Mitt Romney lashed out at President Obama over the downgrading of American government debt by Standard and Poor’s credit agency, blaming him for the decision. As Philip Rucker explained:
Romney said the downgrade by ratings agency Standard & Poor’s, which has sparked a sharp drop in global financial markets, “punctuated once again the failure of leadership by the president.”
“It seems that they would substitute Harry Truman’s ‘the buck stops here’ with the new motto of the White House, which is ‘the buck stops somewhere else,’ ” Romney told reporters in New Hampshire. “The truth is, the buck does stop at the president’s desk and he needs to exert the leadership necessary to restore America’s financial foundation, the credibility of our fiscal capacity and restore once again the balance sheet upon which our economy rests.”
Moments later, Romney addressed the downgrade at a roundtable with the Concord Chamber of Commerce. “It’s just blame, blame, blame. It’s a blame presidency,” Romney said.
“You’re the president,” he added. “We expect you to be at a different level, to conduct business at a different level. . . . Stop attacking and lead. . . . I don’t think I’ve seen a more partisan, blame-oriented presidency during my lifetime.”
Recent polling from Gallup has led some analysts to predict that the margin of victory for President Obama or his opponent will come down to ten key states. As Chris Cillizza reported:
New Gallup numbers tracking President Obama’s job approval rating in each of the 50 states makes clear that the 2012 election will almost certainly come down to ten swing states.
In each of those ten states — Iowa, Pennsylvania, Florida, North Carolina, Virginia, New Mexico, Ohio, Nevada, Arizona and Colorado — the President’s approval rating is somewhere between 44 percent and 49 percent.
(You can see all of Gallup’s data — in map form no less! — at the bottom of this post.)
All told, the states will dole out 148 electoral votes, more than half of the 270 total that either nominee will need to claim the presidency next November. In 2008, Obama won nine of the ten — losing Arizona due in large part to Sen. John McCain’s homestate appeal.
While the Gallup numbers are lower than Obama would like, they reveal that each of the ten states is rightly regarded as tossup between the president and the eventual Republican nominee at the moment.
And the toss-up nature of so many swing states suggests that the campaign to come will matter as Obama seeks to find ways to convince voters that he has earned a second term.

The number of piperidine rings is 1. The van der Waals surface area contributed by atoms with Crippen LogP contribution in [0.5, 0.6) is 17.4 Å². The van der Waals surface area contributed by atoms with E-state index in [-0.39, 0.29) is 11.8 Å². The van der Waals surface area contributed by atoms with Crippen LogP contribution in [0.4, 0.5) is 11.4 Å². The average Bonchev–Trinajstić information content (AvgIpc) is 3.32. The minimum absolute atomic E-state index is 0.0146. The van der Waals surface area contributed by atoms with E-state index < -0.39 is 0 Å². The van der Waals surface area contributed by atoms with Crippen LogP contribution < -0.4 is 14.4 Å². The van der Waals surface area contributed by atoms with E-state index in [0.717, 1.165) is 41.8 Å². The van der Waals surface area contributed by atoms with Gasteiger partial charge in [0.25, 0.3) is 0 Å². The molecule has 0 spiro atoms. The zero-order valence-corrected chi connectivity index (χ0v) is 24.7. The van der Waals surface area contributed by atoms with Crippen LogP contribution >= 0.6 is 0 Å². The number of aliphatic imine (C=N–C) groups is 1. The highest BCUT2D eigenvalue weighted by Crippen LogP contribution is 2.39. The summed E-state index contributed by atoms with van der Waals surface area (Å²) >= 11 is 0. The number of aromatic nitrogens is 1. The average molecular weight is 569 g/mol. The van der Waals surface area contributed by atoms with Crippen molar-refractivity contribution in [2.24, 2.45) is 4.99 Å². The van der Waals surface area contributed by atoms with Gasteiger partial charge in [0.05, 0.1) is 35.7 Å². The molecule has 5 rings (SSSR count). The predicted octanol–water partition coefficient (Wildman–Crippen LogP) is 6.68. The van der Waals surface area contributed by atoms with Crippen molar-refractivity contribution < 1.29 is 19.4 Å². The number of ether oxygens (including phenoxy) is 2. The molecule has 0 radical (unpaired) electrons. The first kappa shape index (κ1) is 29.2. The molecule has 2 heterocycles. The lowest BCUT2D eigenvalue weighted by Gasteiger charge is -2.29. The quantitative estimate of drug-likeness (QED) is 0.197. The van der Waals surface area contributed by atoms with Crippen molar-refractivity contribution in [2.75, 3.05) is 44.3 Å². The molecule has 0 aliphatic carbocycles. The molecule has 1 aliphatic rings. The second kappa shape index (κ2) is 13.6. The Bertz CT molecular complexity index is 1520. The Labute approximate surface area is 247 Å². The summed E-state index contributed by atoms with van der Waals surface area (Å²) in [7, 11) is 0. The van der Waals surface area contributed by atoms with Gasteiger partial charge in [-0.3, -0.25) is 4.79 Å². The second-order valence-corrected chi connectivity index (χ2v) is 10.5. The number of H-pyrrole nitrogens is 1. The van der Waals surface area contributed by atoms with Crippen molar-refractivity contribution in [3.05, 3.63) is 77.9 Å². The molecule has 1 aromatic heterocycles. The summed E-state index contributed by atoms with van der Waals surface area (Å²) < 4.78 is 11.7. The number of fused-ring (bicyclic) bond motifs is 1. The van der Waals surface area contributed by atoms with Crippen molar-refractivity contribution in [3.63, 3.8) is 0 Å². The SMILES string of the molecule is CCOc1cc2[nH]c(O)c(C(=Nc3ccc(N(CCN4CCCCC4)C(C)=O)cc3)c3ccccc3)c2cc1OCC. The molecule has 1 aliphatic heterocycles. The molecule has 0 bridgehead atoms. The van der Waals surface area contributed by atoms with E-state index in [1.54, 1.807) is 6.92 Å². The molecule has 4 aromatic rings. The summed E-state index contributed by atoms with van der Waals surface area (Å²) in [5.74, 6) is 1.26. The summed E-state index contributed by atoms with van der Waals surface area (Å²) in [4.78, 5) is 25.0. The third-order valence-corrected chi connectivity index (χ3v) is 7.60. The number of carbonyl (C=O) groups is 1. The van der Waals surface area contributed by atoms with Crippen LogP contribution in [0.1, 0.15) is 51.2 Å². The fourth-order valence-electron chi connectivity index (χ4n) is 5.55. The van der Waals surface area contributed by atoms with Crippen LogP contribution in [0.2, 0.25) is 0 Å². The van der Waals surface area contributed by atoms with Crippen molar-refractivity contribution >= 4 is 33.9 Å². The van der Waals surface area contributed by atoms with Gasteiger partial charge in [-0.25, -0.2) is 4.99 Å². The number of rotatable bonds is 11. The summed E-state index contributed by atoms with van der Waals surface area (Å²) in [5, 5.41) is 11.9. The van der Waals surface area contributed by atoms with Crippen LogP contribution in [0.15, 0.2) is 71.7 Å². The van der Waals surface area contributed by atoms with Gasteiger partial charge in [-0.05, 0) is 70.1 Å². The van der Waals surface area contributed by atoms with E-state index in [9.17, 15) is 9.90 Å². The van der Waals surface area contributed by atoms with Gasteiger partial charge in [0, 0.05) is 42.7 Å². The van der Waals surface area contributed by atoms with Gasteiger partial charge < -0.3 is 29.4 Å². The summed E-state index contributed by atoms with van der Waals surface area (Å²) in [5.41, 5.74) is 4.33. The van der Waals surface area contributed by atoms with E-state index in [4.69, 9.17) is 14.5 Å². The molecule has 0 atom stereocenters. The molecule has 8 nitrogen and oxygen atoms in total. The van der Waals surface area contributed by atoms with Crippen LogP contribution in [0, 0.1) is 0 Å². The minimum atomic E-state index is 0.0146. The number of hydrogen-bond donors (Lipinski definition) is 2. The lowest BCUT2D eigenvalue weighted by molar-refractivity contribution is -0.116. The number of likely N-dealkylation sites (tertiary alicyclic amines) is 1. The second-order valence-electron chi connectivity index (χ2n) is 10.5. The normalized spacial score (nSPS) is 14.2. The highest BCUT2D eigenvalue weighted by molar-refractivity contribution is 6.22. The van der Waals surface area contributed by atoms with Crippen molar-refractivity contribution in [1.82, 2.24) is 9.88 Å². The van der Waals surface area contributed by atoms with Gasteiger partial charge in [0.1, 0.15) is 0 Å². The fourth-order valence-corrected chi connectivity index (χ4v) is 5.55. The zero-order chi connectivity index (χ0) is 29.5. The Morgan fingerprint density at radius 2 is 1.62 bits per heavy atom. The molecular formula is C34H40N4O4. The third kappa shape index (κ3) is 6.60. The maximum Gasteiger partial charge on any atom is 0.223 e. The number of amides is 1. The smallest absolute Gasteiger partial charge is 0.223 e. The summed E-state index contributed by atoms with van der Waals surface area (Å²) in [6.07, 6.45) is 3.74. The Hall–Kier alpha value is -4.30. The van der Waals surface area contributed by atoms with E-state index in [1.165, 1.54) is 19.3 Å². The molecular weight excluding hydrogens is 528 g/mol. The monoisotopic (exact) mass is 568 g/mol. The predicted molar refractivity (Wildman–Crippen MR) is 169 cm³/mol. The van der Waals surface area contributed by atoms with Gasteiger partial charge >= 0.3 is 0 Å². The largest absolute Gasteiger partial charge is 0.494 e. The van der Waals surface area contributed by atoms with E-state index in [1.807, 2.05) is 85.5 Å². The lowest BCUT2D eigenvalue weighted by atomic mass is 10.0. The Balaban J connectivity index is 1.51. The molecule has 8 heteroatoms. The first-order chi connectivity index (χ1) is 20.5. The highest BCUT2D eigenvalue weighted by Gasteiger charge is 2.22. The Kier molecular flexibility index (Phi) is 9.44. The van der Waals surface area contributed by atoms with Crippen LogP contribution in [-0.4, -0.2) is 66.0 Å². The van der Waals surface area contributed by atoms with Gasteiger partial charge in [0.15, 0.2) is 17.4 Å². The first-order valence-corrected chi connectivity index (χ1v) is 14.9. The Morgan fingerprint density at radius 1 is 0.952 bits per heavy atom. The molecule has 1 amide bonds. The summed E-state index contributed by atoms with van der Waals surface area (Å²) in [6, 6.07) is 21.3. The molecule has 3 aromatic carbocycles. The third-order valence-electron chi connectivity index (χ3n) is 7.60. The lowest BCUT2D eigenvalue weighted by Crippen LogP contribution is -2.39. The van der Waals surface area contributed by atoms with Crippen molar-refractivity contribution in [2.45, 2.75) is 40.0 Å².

The Gallup data, which was taken from tracking polls conducted by the organization over the first six months of the year, makes clear not only where the presidential race is likely to be fought but also swing states in past elections that might not see as much action this cycle.
Republican candidates are already starting to move into second gear as the Iowa Ames poll looms. As AP reported :
A nationally televised debate, a test vote in Iowa and a candidacy by Texas Gov. Rick Perry — should he decide to seek the GOP nomination as many insiders, activists and party leaders expect — could shake up the Republican presidential race in the coming days.
The entire field of Republican candidates planned to participate in Thursday’s debate in Iowa — the first that will include former Utah Gov. Jon Huntsman — and most were staying in the leadoff caucus state for a straw poll two days later when GOP activists will indicate their presidential preferences for the first time. Perry planned to be elsewhere, but his likely candidacy was looming large in Iowa and across the nation.
With the first votes of 2012 less than six months away, the week promises to refocus the political world, to a certain extent at least, on the Republican nomination fight after months of debate in Washington over the nation’s debt having largely eclipsed it. That issue, coupled with a sour jobs outlook, last week’s Wall Street sell-off and the nation’s downgraded credit rating, is framing the 2012 campaign, with Republicans using fears of a double-dip recession to criticize President Barack Obama’s handling of the economy.
“He’s hiding on these issues. He’s ducking on these issues. He should be leading,” Tim Pawlenty, the former Minnesota governor, said in an interview on “Fox News Sunday” while campaigning in Iowa. “We can’t find him. ... We shouldn’t have to play ‘come out, come out, wherever you are’ with this president.”
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